After a long, hard day at the office, I was real excited to go home and grill me some pork loins. My mouth was practically salivating by the time I got to the Farragut North platform at 5:30. I had just missed a train and in typical Metro fashion, the next "rush hour" train wouldn't be arriving for another six minutes.
In those six minutes, people continued to pack themselves like sardines. My thoughts had switched from anticipating sweet pork tastiness to fearing how packed the next train would be. That's when I noticed the smell. Something was burning.
I wasn't the only one who noticed it. My fellow commuters were all looking around anxiously, sniffing the air to detect more sulfur. Then smoke started coming out of one of the tunnels. Great.
Here's where this gets interesting. No one reported the smoke. The station, especially my side towards L Street, was still filling with smoke and all people would do was hope and pray that our train came before there was a crippling Metro delay. Our safety had taken a back seat to our impatience. We would have rather sped through a fireball in the tunnel then wait around for twenty minutes underground. I suppose years of Metro delays will do that.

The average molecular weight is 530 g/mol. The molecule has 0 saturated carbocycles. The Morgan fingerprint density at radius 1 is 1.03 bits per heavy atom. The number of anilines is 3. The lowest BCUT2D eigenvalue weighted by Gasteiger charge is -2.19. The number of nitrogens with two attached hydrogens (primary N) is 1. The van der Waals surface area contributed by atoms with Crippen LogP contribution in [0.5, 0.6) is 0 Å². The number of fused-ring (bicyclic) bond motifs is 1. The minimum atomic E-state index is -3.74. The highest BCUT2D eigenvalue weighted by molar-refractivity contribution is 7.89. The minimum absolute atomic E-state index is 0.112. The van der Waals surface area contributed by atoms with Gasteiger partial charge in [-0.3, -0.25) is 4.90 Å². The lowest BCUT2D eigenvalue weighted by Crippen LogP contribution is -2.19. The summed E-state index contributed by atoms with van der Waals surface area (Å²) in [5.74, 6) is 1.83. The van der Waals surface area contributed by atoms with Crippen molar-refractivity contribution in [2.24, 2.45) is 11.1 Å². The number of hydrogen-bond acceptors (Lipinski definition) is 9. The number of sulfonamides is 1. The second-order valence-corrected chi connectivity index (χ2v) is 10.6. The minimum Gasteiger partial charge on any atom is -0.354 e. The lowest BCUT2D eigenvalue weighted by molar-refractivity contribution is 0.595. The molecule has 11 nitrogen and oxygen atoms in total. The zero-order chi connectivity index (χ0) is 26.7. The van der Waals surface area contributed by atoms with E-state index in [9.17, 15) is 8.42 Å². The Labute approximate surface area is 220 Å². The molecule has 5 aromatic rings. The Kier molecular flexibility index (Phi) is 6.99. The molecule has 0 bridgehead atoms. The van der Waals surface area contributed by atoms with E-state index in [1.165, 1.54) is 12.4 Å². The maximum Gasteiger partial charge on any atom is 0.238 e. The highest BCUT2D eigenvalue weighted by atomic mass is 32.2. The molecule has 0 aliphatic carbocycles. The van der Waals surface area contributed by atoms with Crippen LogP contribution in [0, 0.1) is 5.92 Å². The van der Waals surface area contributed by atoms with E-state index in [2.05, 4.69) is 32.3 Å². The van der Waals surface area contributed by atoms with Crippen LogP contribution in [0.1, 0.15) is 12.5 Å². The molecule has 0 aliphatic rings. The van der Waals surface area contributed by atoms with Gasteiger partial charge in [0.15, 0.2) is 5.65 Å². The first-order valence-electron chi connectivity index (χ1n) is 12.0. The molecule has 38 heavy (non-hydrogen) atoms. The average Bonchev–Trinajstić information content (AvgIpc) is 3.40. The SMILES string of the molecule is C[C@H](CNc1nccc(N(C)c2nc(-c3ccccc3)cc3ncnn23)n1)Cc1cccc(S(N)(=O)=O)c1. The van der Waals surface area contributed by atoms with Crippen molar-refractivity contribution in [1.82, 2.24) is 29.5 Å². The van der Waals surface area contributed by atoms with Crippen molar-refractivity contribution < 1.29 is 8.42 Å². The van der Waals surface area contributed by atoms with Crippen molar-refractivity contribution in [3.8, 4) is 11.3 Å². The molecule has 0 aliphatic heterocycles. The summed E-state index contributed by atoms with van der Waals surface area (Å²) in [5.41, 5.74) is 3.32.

The story has a happy ending. Our train came and my car had enough room for me to stand comfortably. The doors remained open for a few minutes, presumably a delay tactic to fix whatever was wrong. In those few minutes, commuters kept nervously making eye contact with each other. These silent urges to get the train moving aroused feelings of shock and empathy. Shock because people are finally at the point where we're willing to take risks to get home a few minutes earlier. That's kind of crazy. Empathy because, despite all logic and reason, I'm one of those people.